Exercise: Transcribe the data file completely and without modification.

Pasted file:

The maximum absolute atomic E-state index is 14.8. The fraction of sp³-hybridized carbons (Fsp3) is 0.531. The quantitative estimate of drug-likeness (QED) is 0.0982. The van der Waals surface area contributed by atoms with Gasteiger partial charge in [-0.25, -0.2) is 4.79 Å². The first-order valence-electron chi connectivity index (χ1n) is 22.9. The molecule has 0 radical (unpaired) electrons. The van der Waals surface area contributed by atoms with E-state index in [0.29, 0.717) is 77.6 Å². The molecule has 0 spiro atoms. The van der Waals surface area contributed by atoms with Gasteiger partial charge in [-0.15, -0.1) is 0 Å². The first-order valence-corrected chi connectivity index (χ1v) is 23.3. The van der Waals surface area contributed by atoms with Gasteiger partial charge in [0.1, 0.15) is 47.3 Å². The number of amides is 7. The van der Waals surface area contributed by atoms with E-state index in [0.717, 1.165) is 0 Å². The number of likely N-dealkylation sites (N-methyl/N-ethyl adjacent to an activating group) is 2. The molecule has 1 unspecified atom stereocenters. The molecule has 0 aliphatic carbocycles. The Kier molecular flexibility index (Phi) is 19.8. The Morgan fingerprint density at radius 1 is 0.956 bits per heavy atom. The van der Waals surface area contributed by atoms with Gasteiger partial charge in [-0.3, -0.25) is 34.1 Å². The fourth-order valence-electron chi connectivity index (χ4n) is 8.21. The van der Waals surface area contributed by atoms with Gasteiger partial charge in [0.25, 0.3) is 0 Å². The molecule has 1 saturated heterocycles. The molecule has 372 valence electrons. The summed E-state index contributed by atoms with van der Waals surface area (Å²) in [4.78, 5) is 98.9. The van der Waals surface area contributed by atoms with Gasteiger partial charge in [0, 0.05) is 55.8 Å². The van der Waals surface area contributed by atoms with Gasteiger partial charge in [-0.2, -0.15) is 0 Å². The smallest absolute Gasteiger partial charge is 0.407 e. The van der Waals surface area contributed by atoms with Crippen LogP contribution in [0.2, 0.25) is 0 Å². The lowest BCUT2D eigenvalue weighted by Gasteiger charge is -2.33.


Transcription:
The maximum absolute atomic E-state index is 14.8. The fraction of sp³-hybridized carbons (Fsp3) is 0.531. The quantitative estimate of drug-likeness (QED) is 0.0982. The van der Waals surface area contributed by atoms with Gasteiger partial charge in [-0.25, -0.2) is 4.79 Å². The first-order valence-electron chi connectivity index (χ1n) is 22.9. The molecule has 0 radical (unpaired) electrons. The van der Waals surface area contributed by atoms with E-state index in [0.29, 0.717) is 77.6 Å². The molecule has 0 spiro atoms. The van der Waals surface area contributed by atoms with Gasteiger partial charge in [-0.15, -0.1) is 0 Å². The first-order valence-corrected chi connectivity index (χ1v) is 23.3. The van der Waals surface area contributed by atoms with Gasteiger partial charge in [0.1, 0.15) is 47.3 Å². The number of amides is 7. The van der Waals surface area contributed by atoms with E-state index in [0.717, 1.165) is 0 Å². The number of likely N-dealkylation sites (N-methyl/N-ethyl adjacent to an activating group) is 2. The molecule has 1 unspecified atom stereocenters. The molecule has 0 aliphatic carbocycles. The Kier molecular flexibility index (Phi) is 19.8. The Morgan fingerprint density at radius 1 is 0.956 bits per heavy atom. The van der Waals surface area contributed by atoms with Gasteiger partial charge in [-0.3, -0.25) is 34.1 Å². The fourth-order valence-electron chi connectivity index (χ4n) is 8.21. The van der Waals surface area contributed by atoms with Gasteiger partial charge in [0.25, 0.3) is 0 Å². The molecule has 1 saturated heterocycles. The molecule has 372 valence electrons. The summed E-state index contributed by atoms with van der Waals surface area (Å²) in [4.78, 5) is 98.9. The van der Waals surface area contributed by atoms with Gasteiger partial charge in [0, 0.05) is 55.8 Å². The van der Waals surface area contributed by atoms with Gasteiger partial charge in [-0.2, -0.15) is 0 Å². The smallest absolute Gasteiger partial charge is 0.407 e. The van der Waals surface area contributed by atoms with Crippen LogP contribution in [0.2, 0.25) is 0 Å². The lowest BCUT2D eigenvalue weighted by Gasteiger charge is -2.33.